7. BrennaC Says:

    I found this article very eye opening. I had never thought of the emotional and self image consequences of the typical language used in relation to People with disabilities. It made me feel more consciencous of making sure I use People First Language. I especially found the examples list very interesting and it made it easier to see the simple word changes that create a completly different context and emotion. I also began to realize how a disability doesnt hold a person back, but in fact it is the lable that creates an inaccurate image that can hurt a person. As the article said ” disability is natural”. Everyone is different and just as if you have glasses you should not be labeled any different if you have a wheelchair. I like the fact that the article states “Disability is not a constant state”. It is very interesting to think that a disability is percieved simply because of the invironment in which people are submerged in. This article really makes one think of how to appropiatly call a human being, one with a disability lable or one that is not.

  8. CatherineC Says:

    In the first article, Benjamin’s story was amazing. I was so excited that he liked Harry Potter and the “Terminator” that I didn’t realize he was a seventeen-year-old with cerebral palsy. Herein lies the difference; I’m eighteen, and I prefer “Terminator 2.” Why do people need to see the differences between people with disabilities and themselves when there are so many differences between each other? In a culture that treasures uniqueness, what makes America appreciate blue eyes from hazel ones but feel uncomfortable to confront a worker who happens to use a cane? It is all based upon our perspective on life. The article mentioned that a disability is “frequently more a consequence of the environment and whether a person has the accommodations and tools he needs.” Why does it seem so often that the difference between Benjamin and me is more of a societally awkward situation than the disability that I have accommodating at UNC because I’m out of state? If we look at each other as who we really are (individuals, Harry Potter fans) we will understand the world and help everyone in and out of our environments adjust a bit better in this world.

  9. RandyS Says:

    The article by Katie Snow makes me rethink the language I used to talk about the disabled. She had many great points in her article that is very eye-opening. The choice of words can change every situation. I never really thought that saying words like “not normal”, or “special” were in fact insults to the disabled.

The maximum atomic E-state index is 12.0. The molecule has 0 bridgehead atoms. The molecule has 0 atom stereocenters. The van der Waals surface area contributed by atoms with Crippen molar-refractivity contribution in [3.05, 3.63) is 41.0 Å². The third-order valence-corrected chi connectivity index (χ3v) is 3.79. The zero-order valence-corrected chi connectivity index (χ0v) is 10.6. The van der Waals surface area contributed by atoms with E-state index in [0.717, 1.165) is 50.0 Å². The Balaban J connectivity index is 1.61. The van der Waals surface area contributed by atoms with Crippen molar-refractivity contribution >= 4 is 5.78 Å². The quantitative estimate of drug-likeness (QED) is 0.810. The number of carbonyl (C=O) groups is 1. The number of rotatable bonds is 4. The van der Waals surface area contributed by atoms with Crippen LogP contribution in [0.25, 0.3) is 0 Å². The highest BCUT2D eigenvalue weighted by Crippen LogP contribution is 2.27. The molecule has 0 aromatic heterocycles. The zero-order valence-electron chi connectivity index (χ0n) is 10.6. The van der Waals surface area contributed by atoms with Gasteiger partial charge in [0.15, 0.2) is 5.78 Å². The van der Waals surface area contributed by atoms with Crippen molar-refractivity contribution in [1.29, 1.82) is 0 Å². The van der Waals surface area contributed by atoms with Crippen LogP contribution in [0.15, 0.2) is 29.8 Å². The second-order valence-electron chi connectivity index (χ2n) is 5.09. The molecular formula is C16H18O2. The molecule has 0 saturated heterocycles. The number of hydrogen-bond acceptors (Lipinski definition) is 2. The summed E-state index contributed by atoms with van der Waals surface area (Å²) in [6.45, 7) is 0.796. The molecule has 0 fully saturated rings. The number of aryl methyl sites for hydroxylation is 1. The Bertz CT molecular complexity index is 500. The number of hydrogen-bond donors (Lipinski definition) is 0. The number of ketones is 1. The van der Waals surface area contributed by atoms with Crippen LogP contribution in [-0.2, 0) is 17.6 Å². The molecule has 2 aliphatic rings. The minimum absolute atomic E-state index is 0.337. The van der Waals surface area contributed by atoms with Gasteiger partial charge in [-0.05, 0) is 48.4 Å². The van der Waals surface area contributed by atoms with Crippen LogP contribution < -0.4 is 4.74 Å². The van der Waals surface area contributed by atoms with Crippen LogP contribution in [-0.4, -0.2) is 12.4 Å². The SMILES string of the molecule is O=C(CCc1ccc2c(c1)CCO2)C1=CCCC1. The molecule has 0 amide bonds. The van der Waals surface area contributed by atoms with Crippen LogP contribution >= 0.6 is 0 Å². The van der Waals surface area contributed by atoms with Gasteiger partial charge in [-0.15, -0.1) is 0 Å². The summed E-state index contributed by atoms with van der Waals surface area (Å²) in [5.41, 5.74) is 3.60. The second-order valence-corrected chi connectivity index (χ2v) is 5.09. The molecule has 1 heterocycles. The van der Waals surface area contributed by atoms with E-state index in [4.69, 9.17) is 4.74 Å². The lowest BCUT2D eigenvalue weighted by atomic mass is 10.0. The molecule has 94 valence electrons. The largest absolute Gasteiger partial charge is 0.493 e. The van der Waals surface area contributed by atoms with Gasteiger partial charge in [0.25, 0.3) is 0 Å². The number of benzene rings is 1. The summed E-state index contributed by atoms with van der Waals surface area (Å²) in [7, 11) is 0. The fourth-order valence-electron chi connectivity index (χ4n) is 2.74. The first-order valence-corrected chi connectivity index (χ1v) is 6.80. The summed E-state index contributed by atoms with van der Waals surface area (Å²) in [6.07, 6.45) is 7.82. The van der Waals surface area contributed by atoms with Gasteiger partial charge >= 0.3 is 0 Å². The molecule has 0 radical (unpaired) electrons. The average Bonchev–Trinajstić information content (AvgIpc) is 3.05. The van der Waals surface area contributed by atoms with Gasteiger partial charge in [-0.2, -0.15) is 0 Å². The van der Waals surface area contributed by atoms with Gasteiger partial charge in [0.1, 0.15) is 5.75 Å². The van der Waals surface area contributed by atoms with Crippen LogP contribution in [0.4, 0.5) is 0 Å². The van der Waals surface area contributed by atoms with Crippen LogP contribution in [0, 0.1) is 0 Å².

We do not have the right to judge others, only God has that power.

    I liked the quote by William James in “People First Language”. What we think can have a huge impact on the world. By simply thinking positive about everyone can change this world to a positive world.

  10. BethanyJ Says:

    Just an opinion and not necessarily mine: Her opinion is biased. My first question would be did she ask “disabled” people their opinion and if it bothered them. Was she only projecting onto “disabled” people what she herself feels? I have several issues/problems/defects that are there for everybody to see and one of them in particular is “disabling”, not as severely as we view “disabled” people, but disabling just the same. Another is very visible and many people notice and comment about it. She mentioned psoriasis and my skin disease is like it; I have eczema. People comment about it and ask me about it and their number one question immediately following me telling them I have eczema is: Is it contagious? I would say a lot of my life I have been somewhat identified by it. But it is what it is. A genetic skin disorder, skin disease, skin problem. People many times approach me about it warily or accuse me of having a cat that scratched me up or worse a family member that beats me. If other people want to say my condition disables me, that’s fine with me, cause I know it doesn’t. I do know my limitations, such as I have to wear gloves to clean and cannot stretch out my fingers all the way before putting lotion on my hands. I think coming from this perspective, that the biggest thing is to not pity people because of their natural circumstances. They cannot change what they were born with any more than I can change that I have a skin disease. But also, just like I have to have help taking care of my skin, people with “disabilities” have to have help to become the best they can be. And honestly, we all have to have help becoming the best we can be. There isn’t a single person out there that hasn’t been influenced one way or another by someone else, there just isn’t. None of us would be who we are without the help of other people. Maybe our attitude change should be something along the lines of “Here I am Lord, send me.” instead of “Surely not me Lord, surely there is someone else more qualified.” All of the people in the world without visible disabilities have one disability more powerful than any other in the world: fear.

  11. ChristyS Says:

    I know I am writing this late to the assignment but I din’t realize we were blogging on this assignment. (I did read it on time ^_^)

    People First Language was introduced to me about five ( eighth grade) years ago. Today I still struggle with using the right language because the wrong language is ingrained into our society. Reading these articles was a good reminder to me about how to use people first language.

    What stikes me the most about people first language is to remember they have likes and dislikes, feelings, wants, and needs just like us. These characteristics should define them.
    I really agree with what BrennaK, AlishaH, and CatherineC said about the article.